"We were just following orders."
The two career officers studied one another and nodded imperceptibly. They climbed back into the truck after dumping the biomedical cargo off at the disposal unit. They proceeded slowly down the empty urban streets. The curfew was still in effect from 1900 to 0700 every day. Anyone outside during that time was considered an enemy of the state and could legally be engaged.
They received an alert on their screen and drove silently to the next target.
They found the apartment complex and parked in front of the main office. The landlord was waiting and wordlessly walked them toward apartment 156. The building had probably been a motel originally and later converted to longer term living spaces for "low-rent" tenants. Muffled televisions could be heard behind each door, drowning out the crunch of their boots as they walked past. A few curtains were pulled back slightly revealing wide-eyed children.
At apartment 156, one officer placed a device just above the door handle, while the other reviewed the screen. It showed there were three targets inside oblivious to what waited outside. The officer nearest the door motioned to the landlord who silently unlocked it.
A recorded voice began blaring on a loop, "Police! Halt! Police! Do not resist!"
The screen showed the targets scrambling together further away from the door. The officers rushed inside and grabbed the two men who were shielding a toddler. Without putting up any resistance, they were bound and scanned. Warrants returned for Unlawful Family Arrangement, a class A felony. The third target, a two-year old child, did not make a sound as the men were dragged outside and placed facedown on the curb outside of the apartment.
One officer grabbed the child and carried her to the Child Protective Services van which had just arrived.
"You're late," he said as he scanned the child, handed her off and returned to his partner.
By the time he returned, the jury had already reached a decision via the mandatory Trial App that came with every smartphone. As the officers placed the two men into the back of the truck, the verdict and sentence were issued and repeated aloud in stereo by the officers' radios.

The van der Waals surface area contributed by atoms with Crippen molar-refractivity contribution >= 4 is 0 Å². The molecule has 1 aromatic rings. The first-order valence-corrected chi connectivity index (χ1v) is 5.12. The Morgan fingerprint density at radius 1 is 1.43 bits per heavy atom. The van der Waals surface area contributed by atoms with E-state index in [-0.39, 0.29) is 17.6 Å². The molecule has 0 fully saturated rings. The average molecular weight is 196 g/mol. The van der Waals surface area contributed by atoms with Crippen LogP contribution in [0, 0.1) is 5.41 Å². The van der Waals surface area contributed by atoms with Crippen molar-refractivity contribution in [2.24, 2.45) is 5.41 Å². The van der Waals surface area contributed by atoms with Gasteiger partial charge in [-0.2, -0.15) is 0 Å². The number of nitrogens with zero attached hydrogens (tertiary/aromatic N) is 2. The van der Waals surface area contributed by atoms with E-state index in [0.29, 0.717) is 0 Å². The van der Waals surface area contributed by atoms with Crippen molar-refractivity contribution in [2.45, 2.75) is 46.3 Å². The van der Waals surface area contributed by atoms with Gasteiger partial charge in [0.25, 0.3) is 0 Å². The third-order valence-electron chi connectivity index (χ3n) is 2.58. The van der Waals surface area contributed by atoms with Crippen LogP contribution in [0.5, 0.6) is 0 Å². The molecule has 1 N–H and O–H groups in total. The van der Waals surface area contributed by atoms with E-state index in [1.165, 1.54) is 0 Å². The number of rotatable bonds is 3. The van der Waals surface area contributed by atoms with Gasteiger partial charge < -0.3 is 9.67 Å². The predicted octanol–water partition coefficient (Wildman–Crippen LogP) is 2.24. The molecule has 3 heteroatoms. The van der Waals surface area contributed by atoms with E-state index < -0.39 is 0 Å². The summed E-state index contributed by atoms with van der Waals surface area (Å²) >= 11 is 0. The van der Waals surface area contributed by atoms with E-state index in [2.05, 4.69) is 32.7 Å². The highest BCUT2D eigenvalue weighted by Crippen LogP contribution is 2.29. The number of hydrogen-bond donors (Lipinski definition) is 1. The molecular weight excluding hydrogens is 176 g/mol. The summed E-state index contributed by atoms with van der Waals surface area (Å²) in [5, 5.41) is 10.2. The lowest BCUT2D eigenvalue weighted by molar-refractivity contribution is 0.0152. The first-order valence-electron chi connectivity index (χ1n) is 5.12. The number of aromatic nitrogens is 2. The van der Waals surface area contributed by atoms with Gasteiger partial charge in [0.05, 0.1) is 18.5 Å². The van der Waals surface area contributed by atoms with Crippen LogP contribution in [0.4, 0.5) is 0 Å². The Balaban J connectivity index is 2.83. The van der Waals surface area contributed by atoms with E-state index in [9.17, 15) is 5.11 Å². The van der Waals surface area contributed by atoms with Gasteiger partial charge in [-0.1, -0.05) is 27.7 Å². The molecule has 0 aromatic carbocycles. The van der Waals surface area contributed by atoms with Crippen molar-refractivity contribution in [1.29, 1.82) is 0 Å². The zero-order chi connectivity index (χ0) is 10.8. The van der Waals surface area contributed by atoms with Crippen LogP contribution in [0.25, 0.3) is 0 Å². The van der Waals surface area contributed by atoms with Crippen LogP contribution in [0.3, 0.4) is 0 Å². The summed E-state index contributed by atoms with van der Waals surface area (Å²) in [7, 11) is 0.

"The court finds you guilty of the crime of Unlawful Family Arrangement. Under the Family Protection Act, the mandatorily imposed sentence is a minimum of 5 years imprisonment, up to and including a maximum penalty of life imprisonment without parole. Because you avoided arrest and did not turn yourself in voluntarily when summoned, the Criminal Punishment Act increases said penalties to a minimum of 20 years imprisonment, up to and including the maximum penalty of death. The court finds that you willfully and knowingly evaded arrest and believes you would recidivate if released from prison. Therefore, the court sentences you to death. Your automatic appeal is pending. Please standby."
Terry had to work late and barely made it home before curfew. When she heard the phone alert, she sighed heavily before looking at the glowing screen, thinking it was work again. The preview message read, "You have been selected to perform your constitutional duty by serving on an appellate jury. Please log-in to review..."
She swiped the notice away and opened the Trial App.
"You have one pending appellate decision."
She clicked and read the charge of Unlawful Family Arrangement.
"Freaks," she thought to herself and clicked "Uphold Decision" without reviewing the evidence. She set her phone down on the couch and sighed heavily before picking it back up to check her social media feed.
Indie-folk musician, and infrequent alarmist author, Zedidiah Word released his debut solo album in 2013. When he is not rambling dissociatively on Twitter, he is lazily putting the finishing touches on his sophomore effort. Similar to a Sunday morning creeping like a nun, Zedidiah Word is a fan of The Beatles and poorly executed allegorical anthologies and has lived in Denton, TX for one duodecennium, give or take a half-year. You can find him on Twitter: @ZedidiahWord or on his Bandcamp page.